A month or so ago, I saw a post on Instagram from Jordyn Carroll (jrc_theslp) where she talked about the need for more SLPs to discuss what we’re paid in our speech therapy salary. I agreed and decided to dig through the archives and share my exact salaries for the first 5 years I was an SLP.
Now, just to preface all of this info. This was the first 5 years I was an SLP. This is in Madison, Wisconsin – which has a reasonable cost of living. This is also in pediatric settings – public schools and an outpatient clinic. I know all of these details matter a lot when comparing speech therapy salary numbers so please keep all of that in mind! Oh, and this was all between ~2014-2019 in case you’re reading this further in the future!
–Full-time, year-round position
I started my SLP career at a pediatric outpatient clinic. It was a highly supportive environment where I was able to work closely with other skilled SLPs, OTs, and PTs. My speech therapy salary began at $42,125 but went up slightly as I took on some extra shifts/days and got small raises during my time there. Benefits were okay although we relied mostly on my husband’s benefits at this time.
–Paid hourly, 30 hours a week for 179 student days a year
After burning out hard, I wanted to work 4 days a week (to have a day during the week for Speechy Musings) so I started a contract school job in December (mid school year). They were desperate for help and when I started I was the only SLP for the district (that should have 2-3 SLPs) for a period of time. So while the work was a little wild, the pay was good and set me up for success in applying for my next job. I also should mention this came with no benefits and I was not paid during breaks or other days off.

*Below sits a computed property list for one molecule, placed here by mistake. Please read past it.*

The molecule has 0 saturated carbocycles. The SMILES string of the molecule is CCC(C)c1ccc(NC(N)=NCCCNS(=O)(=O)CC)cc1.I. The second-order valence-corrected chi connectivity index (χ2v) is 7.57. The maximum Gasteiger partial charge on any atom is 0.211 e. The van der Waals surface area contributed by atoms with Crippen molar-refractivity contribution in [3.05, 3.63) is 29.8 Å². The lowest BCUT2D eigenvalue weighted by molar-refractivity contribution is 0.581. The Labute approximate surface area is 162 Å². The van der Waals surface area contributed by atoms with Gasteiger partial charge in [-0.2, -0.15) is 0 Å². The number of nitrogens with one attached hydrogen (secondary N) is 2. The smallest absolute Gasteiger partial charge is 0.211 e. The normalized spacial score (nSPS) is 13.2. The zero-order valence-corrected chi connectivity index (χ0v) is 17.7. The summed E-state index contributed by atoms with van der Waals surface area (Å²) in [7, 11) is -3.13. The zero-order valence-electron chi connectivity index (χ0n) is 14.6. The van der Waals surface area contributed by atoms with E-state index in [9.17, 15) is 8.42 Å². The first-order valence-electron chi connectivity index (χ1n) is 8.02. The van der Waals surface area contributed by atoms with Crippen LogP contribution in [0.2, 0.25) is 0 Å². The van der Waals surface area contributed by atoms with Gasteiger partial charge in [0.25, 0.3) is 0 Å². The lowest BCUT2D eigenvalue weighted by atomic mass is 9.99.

–Full time position, ~10 months a year (paid year-round)
After finishing the school year in my contract position, I applied to an amazing school district in our area and was thrilled when I was offered the job. I worked primarily with 5th and 6th graders in a middle school. The benefits were good which provided some increased work flexibility for my husband. The biggest downside was the time off – only 2 days per school year were provided for vacations for fulltime employees.
One of my side passions to SLP is financial independence. I was one of those people that buckled down hard after graduating in order to pay off my loans from both undergrad and grad school. My husband also graduated with significant loan debt so this was 100% a team effort! We learned a ton about FIRE (financial independence, retire early) methods and went hard at chipping away at our debt!
One thing I definitely did right was to advocate for myself and my SLP salary each time I took a new job. 💰
If you want to learn more about finances and financial literacy for SLPs, check out @speechgoods on Instagram! She shares some great info if this is a topic of interest for you too.
I hope this information is helpful for you! Happy negotiating!
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